In the wake of Hurricane Sandy, the question of whether the flooding had any effect on the rat population has been raised. Here are some expert opinions:
"Most of the rats that are living there will actually drown....Rats will be carried away by the current and won't be strong enough to swim to the surface and breathe, or they'll be pushed to grates, they will get stuck there and they won't be strong enough to swim against the current."~Herwig Leirs, rodentologist at the University of Antwerp in Belgium
"Rats are incredibly good swimmers, and they can climb [so they will escape the floods and head for safer ground]."~ Rick Ostfeld, Cary Institute of Ecosystem Studies in Milbrook, N.Y.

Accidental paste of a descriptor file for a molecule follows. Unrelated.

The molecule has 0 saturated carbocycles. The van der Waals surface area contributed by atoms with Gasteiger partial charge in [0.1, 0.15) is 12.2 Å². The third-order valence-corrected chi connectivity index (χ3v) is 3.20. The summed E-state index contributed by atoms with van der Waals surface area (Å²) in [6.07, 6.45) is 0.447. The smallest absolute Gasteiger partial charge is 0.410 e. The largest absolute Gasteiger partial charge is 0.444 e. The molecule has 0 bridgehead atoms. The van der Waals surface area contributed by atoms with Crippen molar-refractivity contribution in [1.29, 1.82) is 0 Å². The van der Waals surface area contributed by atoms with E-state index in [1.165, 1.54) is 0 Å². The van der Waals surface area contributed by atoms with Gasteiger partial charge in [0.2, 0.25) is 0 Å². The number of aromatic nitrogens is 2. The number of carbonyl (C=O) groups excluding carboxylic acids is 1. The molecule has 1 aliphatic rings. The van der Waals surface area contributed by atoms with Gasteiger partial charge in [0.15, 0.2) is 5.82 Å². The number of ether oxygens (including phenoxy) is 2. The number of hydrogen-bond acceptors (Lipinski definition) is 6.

"Baby rats will perish unless their mothers can carry them to safety."~Robert M. Corrigan, rodentologist who works with the City of New York
"The underground systems are the first things rats reach when breaking through the soil in search of sustenance. This perpetual hunger likely killed many as floodwaters washed back through their tunnels into their nests, probably killing the sick, the elderly, and new mothers with their young."~Benett Pearlman, exterminator with New York-based Positive Pest Management Corp.
"So, my guess is that most of the rats survived. But quite a large number of rats drowned – depending on exact location, depth, how much they know how to get to the surface at all, their exact route to the surface, and their status in the social hierarchy."~Bora Zivkovic, biology teacher and blog editor at Scientific American
The answers conflict, but then again so do the numbers, which range from a low of 8 million to a high of 32 million or more. One thing is assured: the old chestnut about one rat per person has been shown to be a myth.